Auston Matthews says his defensive play and positioning has improved under Marc Crawford in Switzerland. pic.twitter.com/annn5ttlau
— Craig Custance (@CraigCustance) December 15, 2015
Matthews has improved his defensive game a lot under former NHLer Marc Crawford. He backchecks well and uses his long reach to interrupt passes or tries to deflect shots over the glass. He is very well aware of his opponents in his own zone and can often be spotted behind the goal digging out pucks in board battles. He uses his defensive abilities and puckhandling skills in the neutral zone to carry out the puck and starting a counter attack. As of late I have witnessed him get a better feeling for being in shot lanes and he blocked a lot of pucks in his last few games, something I haven’t seen him doing in the first half of the season.
His defensive game often gets forgotten or overshadowed by his offensive upside but it completes his player profile even more and expect him to get even more effective in his own zone. Although I have to add that I was really impressed by Laine’s defensive game, backchecking and never quitting on plays at the WJC, too.
Matthews is a very strong puck carrier and has great hands. I am really impressed by his matured puckhandling and calm puck carrying. He is so confident with the puck and makes strong decisions, is always aware of his linemates and can really dish out the puck. His vision is great and he understands the game mentally really well. Coach Crawford had to say the following on Matthews’ abilities with the puck: “I’ve had some really good players at a young age. Whether it was Peter Forsberg, Jamie Benn, the Sedins, Anze Kopitar, this guy has better stick skills, and better puck protection skills than any of those guys had at the same age. He really, really, has a great ability to carry his speed through the neutral zone and he’s difficult to defend against.”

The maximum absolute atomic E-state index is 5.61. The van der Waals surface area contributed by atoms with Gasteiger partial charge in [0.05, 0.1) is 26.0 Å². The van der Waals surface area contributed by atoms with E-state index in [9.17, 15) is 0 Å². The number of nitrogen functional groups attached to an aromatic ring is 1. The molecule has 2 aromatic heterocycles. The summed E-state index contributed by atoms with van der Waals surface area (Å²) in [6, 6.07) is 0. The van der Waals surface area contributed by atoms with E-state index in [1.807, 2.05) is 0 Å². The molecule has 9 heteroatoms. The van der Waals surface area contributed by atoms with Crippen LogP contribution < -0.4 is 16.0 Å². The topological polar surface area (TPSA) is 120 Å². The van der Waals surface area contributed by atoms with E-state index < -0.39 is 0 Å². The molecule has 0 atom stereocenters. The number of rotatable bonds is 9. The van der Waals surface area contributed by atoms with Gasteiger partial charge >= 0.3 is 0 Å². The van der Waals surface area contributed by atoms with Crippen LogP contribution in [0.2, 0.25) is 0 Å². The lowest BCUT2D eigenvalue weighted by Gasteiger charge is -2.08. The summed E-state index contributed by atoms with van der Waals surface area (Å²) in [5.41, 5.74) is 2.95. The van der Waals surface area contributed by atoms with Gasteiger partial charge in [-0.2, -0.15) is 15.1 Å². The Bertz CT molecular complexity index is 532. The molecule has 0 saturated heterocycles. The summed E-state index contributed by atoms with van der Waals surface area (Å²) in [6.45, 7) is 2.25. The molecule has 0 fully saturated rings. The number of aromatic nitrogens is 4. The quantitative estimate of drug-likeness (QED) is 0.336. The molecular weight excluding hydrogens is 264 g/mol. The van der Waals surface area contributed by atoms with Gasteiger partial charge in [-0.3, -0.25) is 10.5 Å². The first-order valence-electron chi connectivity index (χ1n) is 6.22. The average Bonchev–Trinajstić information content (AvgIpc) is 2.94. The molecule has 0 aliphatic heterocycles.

What Speaks Against Matthews?
This article shouldn’t be a pure chorus of praise for Matthews. Every player, of course, has room for improvement, so does Matthews. There are some valid concerns why Matthews shouldn’t go first overall like, for example, his age. People often tend to forget that Matthews is significantly older than the rest of some highly-praised kids from the 2016-class. Of course, that doesn’t mean the younger prospects get a lot better than Matthews when being at the same age but it could make NHL-scouts think about and could be one aspect to take into consideration when drafting.
Auston Matthews has been supplanted as the number one prospect in @mckeenshockey rankings. Not only is someone close…someone is ahead.
— Grant McCagg (@grantmccagg) January 16, 2016
Another thing I have discovered is Matthews’ possible disability to pick up his game when it really matters. Think about the WJC where he didn’t have much of an impact in the playoff games. Similar to the U18 World Championship earlier in the year where he didn’t have too much of an impact in the medal games.
While this does not need to automatically mean that Matthews can’t come up big in big games/moments, it is certainly something to keep an eye on, especially for a player like him who is considered to be potential captain material. It’s going to be interesting to see how Auston Matthews will do in the playoffs with the ZSC Lions, a team with an ambitious environment and a target to make it to the finals.